When a California couple with minor children decide to end their marriage, one of their first concerns is who will have custody of the children. Many couples are able to resolve this issue without turning to the court, but some couples need the judge to help them out. In such cases, child custody becomes more complicated than the simple question of "Who gets the kids?" A review of common child custody questions can be useful to someone about to commence divorce proceedings.
California law recognizes two kinds of child custody:
- Legal custody in which one or both parents will have the right to make important decisions for the child on issues such as education, health care, general welfare and the like;
- Physical custody which means with which parent or parents the child will reside.
Both kinds of custody can be either sole or joint. In sole custody arrangements, custody will be given to one parent or the other. In joint custody arrangements, custody will be split between the parents. Courts often order joint legal custody but designate only one parent with whom the children will spend the bulk of their time. Non-custodial parents are usually given significant visitation time with the children.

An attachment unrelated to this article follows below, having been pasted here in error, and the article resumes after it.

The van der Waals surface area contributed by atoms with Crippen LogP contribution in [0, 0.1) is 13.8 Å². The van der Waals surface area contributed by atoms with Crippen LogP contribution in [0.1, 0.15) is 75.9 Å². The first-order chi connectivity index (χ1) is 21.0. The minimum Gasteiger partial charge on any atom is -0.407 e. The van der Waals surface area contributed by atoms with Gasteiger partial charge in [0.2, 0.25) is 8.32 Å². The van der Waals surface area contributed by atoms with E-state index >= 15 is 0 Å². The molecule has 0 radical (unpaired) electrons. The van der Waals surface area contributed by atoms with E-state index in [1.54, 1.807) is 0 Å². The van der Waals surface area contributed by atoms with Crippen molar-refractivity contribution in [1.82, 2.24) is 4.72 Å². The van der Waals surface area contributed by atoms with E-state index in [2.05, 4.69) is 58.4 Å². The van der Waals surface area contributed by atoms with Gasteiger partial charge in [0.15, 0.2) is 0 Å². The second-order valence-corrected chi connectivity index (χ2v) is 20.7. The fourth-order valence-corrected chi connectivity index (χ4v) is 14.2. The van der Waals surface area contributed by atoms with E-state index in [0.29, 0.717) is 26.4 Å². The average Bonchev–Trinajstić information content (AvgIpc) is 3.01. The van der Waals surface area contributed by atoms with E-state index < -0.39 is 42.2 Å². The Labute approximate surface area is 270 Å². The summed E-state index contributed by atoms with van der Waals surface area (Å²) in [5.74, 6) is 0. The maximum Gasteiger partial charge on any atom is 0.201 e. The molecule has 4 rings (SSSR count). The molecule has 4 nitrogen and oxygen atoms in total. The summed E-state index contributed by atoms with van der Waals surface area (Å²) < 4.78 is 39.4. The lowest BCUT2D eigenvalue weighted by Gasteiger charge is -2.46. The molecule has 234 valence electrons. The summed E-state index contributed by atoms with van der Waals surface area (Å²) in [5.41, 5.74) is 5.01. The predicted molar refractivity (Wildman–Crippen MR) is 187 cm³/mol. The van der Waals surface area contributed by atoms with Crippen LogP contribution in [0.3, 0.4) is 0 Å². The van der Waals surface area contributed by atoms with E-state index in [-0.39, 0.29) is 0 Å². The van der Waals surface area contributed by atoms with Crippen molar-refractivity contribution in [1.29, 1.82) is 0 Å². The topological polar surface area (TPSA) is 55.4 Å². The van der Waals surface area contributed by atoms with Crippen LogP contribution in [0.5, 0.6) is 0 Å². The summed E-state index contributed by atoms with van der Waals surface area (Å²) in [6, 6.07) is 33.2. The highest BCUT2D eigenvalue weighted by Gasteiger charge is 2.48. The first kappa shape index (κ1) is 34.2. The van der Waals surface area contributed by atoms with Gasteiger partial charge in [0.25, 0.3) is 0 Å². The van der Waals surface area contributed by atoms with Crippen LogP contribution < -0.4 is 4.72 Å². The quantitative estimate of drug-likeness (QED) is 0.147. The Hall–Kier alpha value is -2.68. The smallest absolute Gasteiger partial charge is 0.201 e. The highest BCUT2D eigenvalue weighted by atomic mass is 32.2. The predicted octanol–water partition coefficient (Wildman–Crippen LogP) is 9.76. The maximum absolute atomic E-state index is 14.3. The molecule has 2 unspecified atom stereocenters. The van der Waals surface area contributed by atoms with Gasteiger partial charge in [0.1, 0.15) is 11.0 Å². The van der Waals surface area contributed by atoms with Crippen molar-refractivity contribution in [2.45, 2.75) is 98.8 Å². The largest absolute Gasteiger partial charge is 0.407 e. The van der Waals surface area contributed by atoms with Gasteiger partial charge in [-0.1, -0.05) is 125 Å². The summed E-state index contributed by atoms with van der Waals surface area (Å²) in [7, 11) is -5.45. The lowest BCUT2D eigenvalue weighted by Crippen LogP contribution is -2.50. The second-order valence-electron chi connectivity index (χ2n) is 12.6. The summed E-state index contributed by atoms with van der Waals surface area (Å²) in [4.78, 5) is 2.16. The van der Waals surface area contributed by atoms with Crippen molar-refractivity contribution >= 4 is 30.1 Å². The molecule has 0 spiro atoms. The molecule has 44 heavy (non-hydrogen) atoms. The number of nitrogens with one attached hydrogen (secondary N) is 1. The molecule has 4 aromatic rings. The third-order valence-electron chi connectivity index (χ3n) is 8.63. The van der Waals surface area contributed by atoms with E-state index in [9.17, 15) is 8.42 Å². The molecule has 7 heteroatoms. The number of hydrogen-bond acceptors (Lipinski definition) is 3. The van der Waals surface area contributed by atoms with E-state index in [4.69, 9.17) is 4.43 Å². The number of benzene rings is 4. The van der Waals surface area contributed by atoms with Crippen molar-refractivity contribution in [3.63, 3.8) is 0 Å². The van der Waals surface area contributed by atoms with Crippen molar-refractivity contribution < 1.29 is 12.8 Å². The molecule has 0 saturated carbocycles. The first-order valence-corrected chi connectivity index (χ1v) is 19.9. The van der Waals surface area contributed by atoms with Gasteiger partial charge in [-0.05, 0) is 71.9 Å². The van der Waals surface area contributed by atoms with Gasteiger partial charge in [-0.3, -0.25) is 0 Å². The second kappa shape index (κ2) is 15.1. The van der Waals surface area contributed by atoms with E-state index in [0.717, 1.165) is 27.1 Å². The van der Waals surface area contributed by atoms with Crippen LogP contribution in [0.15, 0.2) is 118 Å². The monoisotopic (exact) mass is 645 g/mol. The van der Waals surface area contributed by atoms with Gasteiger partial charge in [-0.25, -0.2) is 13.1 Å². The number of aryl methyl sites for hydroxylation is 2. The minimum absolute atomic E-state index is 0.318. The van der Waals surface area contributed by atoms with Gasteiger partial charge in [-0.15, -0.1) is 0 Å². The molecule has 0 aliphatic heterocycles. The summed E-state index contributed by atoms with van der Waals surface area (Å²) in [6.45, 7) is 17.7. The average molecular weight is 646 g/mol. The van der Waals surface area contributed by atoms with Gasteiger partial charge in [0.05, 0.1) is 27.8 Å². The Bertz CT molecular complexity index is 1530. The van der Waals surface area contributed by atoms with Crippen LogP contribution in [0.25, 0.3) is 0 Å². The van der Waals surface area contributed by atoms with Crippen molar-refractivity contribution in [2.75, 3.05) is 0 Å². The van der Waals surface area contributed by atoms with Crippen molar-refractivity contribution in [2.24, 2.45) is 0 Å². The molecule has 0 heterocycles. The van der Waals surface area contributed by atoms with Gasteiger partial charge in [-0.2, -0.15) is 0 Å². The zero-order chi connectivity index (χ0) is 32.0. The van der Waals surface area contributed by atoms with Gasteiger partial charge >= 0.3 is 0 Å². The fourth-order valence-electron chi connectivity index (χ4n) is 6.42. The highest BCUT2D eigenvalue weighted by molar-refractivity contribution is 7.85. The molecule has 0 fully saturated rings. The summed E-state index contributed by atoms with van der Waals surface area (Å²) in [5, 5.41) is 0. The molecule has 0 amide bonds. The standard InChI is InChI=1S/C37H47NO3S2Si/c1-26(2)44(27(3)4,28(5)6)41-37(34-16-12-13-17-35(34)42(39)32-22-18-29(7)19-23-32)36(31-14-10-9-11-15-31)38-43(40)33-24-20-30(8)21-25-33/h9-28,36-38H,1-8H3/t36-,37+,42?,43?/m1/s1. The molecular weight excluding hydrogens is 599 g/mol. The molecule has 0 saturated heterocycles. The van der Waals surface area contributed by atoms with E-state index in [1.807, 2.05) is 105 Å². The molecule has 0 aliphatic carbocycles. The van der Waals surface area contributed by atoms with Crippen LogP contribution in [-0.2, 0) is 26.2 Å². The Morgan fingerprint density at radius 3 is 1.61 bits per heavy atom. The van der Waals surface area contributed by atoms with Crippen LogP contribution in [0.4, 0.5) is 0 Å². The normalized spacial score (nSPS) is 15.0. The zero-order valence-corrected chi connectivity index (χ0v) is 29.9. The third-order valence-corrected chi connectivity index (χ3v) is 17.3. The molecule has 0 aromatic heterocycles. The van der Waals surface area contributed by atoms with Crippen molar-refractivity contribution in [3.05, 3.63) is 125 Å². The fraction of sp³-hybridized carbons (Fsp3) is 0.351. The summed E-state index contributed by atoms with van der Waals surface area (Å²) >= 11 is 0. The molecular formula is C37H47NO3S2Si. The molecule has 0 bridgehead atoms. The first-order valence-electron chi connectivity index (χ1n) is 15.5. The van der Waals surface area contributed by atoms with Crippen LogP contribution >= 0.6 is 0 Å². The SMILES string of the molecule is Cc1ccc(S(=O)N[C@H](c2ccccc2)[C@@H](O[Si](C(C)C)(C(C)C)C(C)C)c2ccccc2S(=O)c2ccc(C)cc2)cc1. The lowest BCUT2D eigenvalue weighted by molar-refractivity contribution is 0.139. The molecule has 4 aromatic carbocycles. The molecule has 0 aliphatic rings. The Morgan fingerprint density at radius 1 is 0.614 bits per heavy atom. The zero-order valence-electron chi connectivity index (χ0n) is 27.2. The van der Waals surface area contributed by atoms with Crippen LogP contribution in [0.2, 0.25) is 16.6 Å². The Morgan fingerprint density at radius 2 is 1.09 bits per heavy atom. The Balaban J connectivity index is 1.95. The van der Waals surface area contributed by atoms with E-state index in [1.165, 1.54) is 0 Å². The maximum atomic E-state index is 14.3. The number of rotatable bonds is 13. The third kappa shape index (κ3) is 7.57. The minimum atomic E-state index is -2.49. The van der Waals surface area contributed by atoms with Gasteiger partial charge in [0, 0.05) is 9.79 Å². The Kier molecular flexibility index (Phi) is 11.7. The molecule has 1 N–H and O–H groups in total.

In making these decisions, the court must ensure that the best interests of the child are protected. In determining what kind of order serves the best interests of the child, the court must consider the age and health of the child, the emotional ties between the child and each parent, the ability of each parent to care for the child, whether the family has had incidents of violence and the child's connections to school, home and community. The best interests of the child is a fluid standard that often produces different results in different cases. An experienced divorce attorney can provide helpful advice on how the standard might be applied in a specific case.